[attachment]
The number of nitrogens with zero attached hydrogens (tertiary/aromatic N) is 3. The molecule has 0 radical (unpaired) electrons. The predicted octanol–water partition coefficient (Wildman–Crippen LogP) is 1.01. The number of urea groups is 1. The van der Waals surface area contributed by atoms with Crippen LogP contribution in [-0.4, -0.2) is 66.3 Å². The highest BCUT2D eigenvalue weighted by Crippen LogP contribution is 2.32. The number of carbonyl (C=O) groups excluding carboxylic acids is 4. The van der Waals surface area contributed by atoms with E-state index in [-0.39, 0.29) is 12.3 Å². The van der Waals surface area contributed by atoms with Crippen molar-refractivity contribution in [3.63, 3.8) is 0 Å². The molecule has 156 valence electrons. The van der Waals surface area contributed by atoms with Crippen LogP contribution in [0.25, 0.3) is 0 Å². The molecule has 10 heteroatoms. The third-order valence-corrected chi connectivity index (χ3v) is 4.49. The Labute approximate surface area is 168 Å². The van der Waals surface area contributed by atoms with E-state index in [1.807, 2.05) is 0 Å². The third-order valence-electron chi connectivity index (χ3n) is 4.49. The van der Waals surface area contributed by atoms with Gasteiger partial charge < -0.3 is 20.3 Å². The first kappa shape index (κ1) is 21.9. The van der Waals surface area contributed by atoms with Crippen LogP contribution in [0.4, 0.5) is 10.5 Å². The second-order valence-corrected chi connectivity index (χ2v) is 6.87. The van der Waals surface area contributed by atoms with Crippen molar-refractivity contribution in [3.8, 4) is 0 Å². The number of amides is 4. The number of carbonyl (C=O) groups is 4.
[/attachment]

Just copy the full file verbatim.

The number of nitrogens with zero attached hydrogens (tertiary/aromatic N) is 3. The molecule has 0 radical (unpaired) electrons. The predicted octanol–water partition coefficient (Wildman–Crippen LogP) is 1.01. The number of urea groups is 1. The van der Waals surface area contributed by atoms with Crippen LogP contribution in [-0.4, -0.2) is 66.3 Å². The highest BCUT2D eigenvalue weighted by Crippen LogP contribution is 2.32. The number of carbonyl (C=O) groups excluding carboxylic acids is 4. The van der Waals surface area contributed by atoms with E-state index in [-0.39, 0.29) is 12.3 Å². The van der Waals surface area contributed by atoms with Crippen molar-refractivity contribution in [3.63, 3.8) is 0 Å². The molecule has 156 valence electrons. The van der Waals surface area contributed by atoms with Crippen LogP contribution in [0.25, 0.3) is 0 Å². The molecule has 10 heteroatoms. The third-order valence-corrected chi connectivity index (χ3v) is 4.49. The Labute approximate surface area is 168 Å². The van der Waals surface area contributed by atoms with E-state index in [1.807, 2.05) is 0 Å². The third-order valence-electron chi connectivity index (χ3n) is 4.49. The van der Waals surface area contributed by atoms with Gasteiger partial charge < -0.3 is 20.3 Å². The first kappa shape index (κ1) is 21.9. The van der Waals surface area contributed by atoms with Crippen LogP contribution in [0.4, 0.5) is 10.5 Å². The second-order valence-corrected chi connectivity index (χ2v) is 6.87. The van der Waals surface area contributed by atoms with Crippen molar-refractivity contribution in [3.8, 4) is 0 Å². The number of amides is 4. The number of carbonyl (C=O) groups is 4.